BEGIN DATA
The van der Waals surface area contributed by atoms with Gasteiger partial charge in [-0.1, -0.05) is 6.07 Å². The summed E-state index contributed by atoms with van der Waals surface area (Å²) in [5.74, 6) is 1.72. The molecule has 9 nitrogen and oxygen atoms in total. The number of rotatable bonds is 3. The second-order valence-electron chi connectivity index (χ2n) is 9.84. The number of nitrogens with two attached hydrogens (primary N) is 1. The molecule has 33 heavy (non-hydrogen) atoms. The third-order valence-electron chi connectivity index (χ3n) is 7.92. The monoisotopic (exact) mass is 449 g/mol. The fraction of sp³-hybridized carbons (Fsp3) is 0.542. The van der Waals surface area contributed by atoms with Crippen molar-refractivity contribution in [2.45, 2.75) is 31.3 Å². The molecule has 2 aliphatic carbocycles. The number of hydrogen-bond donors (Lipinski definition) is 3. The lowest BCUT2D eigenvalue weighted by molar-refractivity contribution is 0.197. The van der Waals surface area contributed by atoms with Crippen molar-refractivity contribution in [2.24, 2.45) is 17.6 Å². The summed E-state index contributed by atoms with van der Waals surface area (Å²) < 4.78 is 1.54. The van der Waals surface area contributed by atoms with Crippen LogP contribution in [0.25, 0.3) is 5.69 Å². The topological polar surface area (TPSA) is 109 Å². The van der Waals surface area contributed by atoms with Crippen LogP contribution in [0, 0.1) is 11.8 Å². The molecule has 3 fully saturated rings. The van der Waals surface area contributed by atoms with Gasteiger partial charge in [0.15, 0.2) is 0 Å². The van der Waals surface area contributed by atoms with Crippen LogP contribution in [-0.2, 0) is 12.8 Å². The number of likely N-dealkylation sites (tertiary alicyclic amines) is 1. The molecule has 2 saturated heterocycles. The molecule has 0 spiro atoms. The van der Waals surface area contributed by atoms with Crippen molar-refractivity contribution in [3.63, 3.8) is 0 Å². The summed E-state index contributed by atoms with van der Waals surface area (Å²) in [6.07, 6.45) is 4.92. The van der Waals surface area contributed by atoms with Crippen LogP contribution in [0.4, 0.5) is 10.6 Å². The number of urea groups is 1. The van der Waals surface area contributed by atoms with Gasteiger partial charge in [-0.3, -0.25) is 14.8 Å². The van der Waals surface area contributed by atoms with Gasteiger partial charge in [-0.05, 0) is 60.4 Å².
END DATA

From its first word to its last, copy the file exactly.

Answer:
The van der Waals surface area contributed by atoms with Gasteiger partial charge in [-0.1, -0.05) is 6.07 Å². The summed E-state index contributed by atoms with van der Waals surface area (Å²) in [5.74, 6) is 1.72. The molecule has 9 nitrogen and oxygen atoms in total. The number of rotatable bonds is 3. The second-order valence-electron chi connectivity index (χ2n) is 9.84. The number of nitrogens with two attached hydrogens (primary N) is 1. The molecule has 33 heavy (non-hydrogen) atoms. The third-order valence-electron chi connectivity index (χ3n) is 7.92. The monoisotopic (exact) mass is 449 g/mol. The fraction of sp³-hybridized carbons (Fsp3) is 0.542. The van der Waals surface area contributed by atoms with Crippen molar-refractivity contribution in [2.45, 2.75) is 31.3 Å². The molecule has 2 aliphatic carbocycles. The number of hydrogen-bond donors (Lipinski definition) is 3. The lowest BCUT2D eigenvalue weighted by molar-refractivity contribution is 0.197. The van der Waals surface area contributed by atoms with Crippen molar-refractivity contribution in [2.24, 2.45) is 17.6 Å². The summed E-state index contributed by atoms with van der Waals surface area (Å²) < 4.78 is 1.54. The van der Waals surface area contributed by atoms with Crippen LogP contribution in [0.25, 0.3) is 5.69 Å². The topological polar surface area (TPSA) is 109 Å². The van der Waals surface area contributed by atoms with Crippen LogP contribution in [0, 0.1) is 11.8 Å². The molecule has 3 fully saturated rings. The van der Waals surface area contributed by atoms with Gasteiger partial charge in [0.15, 0.2) is 0 Å². The van der Waals surface area contributed by atoms with Crippen LogP contribution in [-0.2, 0) is 12.8 Å². The number of likely N-dealkylation sites (tertiary alicyclic amines) is 1. The molecule has 2 saturated heterocycles. The molecule has 0 spiro atoms. The van der Waals surface area contributed by atoms with Crippen molar-refractivity contribution in [3.63, 3.8) is 0 Å². The summed E-state index contributed by atoms with van der Waals surface area (Å²) in [6.07, 6.45) is 4.92. The van der Waals surface area contributed by atoms with Crippen LogP contribution in [0.4, 0.5) is 10.6 Å². The number of urea groups is 1. The van der Waals surface area contributed by atoms with Gasteiger partial charge in [-0.3, -0.25) is 14.8 Å². The van der Waals surface area contributed by atoms with Gasteiger partial charge in [-0.05, 0) is 60.4 Å².